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Showing posts from September, 2010

Mary Poppins

Broadway Across America has opened its season with Mary Poppins at the Murat. The classic show brings the children's story to life in a musical extravaganza.

Bert, a cheerful jack-of-all-trades, acts as the show's all-seeing narrator. He is at times a painter and at others a chimney sweep, but he's always around. Nicolas Dromard plays the role with a wonderful warmth and a cocky accent is as thick as the London fog. He also wows the crowd with his gravity-defying antics and particularly shines in the show's best number, "Step In Time," an elaborate tap routine with elements of STOMP.

The show manages to capture many of the elements that made the original movie so magical, including Mary's bottomless carpet bag and rooms that help clean themselves. These tricks are difficult to pull off on a stage in front of an audience, but the production manages it smoothly.

The audience will recognize many of songs from the Disney musical, but there are are few new ones. …


Vivian Bearing is a 17th century poetry professor who specializes in the sonnets of John Donne. After decades of choosing work over a personal life, she's been diagnosed with ovarian cancer. Margaret Edson's play is a brutally honest look at one woman's fight against cancer and coming to terms with the world she's made for herself. This intelligent play speaks to the loneliness our society can breed when we wrap ourselves up in our work and alienate ourselves from others.

Even in this most dire time in her life Vivian can't help condescending to those she considers less intelligent than her, even those who show her affection. Her defensive nature has been built up to the point where she doesn't know how to ask for help or show weakness. She values intellect over kindness, even though it has left her alone.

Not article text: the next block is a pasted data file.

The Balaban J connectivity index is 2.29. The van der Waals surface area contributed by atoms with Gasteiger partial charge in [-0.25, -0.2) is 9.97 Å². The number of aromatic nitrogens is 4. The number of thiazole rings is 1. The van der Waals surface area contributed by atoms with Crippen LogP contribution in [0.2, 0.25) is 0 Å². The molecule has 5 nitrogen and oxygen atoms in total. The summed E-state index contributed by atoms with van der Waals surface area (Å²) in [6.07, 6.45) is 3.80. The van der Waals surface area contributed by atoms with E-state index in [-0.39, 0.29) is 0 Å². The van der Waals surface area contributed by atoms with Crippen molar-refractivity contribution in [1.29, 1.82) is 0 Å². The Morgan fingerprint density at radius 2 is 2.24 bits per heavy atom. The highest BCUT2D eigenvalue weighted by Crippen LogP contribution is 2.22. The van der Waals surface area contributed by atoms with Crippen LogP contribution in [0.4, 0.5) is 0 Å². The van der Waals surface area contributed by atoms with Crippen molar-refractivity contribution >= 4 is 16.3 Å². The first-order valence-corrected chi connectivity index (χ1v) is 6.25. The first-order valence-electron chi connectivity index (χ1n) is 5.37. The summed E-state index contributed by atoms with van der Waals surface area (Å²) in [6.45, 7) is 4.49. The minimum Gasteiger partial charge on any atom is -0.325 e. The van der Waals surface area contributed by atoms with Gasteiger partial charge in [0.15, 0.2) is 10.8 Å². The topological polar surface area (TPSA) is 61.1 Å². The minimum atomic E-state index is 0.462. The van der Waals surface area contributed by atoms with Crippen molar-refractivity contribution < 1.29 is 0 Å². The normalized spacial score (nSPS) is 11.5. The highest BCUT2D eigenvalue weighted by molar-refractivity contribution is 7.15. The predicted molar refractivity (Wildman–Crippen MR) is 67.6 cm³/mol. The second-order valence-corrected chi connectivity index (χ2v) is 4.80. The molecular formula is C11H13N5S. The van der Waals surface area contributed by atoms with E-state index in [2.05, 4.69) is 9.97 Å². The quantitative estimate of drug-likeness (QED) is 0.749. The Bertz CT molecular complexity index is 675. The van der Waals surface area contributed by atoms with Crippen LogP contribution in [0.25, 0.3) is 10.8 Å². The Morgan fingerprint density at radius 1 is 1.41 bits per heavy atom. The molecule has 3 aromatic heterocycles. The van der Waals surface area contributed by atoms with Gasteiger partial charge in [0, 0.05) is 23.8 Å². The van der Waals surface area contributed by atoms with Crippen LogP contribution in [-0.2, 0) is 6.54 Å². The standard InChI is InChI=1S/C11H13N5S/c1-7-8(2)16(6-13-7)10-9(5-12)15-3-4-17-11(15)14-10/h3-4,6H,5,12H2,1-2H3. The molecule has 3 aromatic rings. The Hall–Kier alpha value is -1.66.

Vivian is ironically facing the cold professionalism of doctors in the hospital in the same way her students have had to deal with her. Both she and her doct…


History's most famous love triangle, between King Arthur, his wife Guenevere and his best knight, Lancelet, is on stage now at Beef & boards Dinner Theatre in the celebrated musical "Camelot."

Beef & Board's owner Douglas Stark plays Arthur, the king of Camelot. Lerner and Loewe created the character to be a bit like Winnie-the-Pooh. Thinking may vex him, but his heart is sincere and he strives to bring peace to his lands. Stark captures the king's playful, yet troubled air masterfully. Jeff Stockberger adds a comedic boost as a quintessential Brit, peppering his conversations with "what whats" and sputtering indignation.

Krista Severeid stars as Guenevere, playing opposite her real-life husband Tony Lawson, as Lancelot, in their first Beef & Boards show since their wedding last fall. Severeid's voice is lovely and perfectly suited for Guenevere's duets and solos. Lawson, who played a similar role as Gaston in Beauty and the…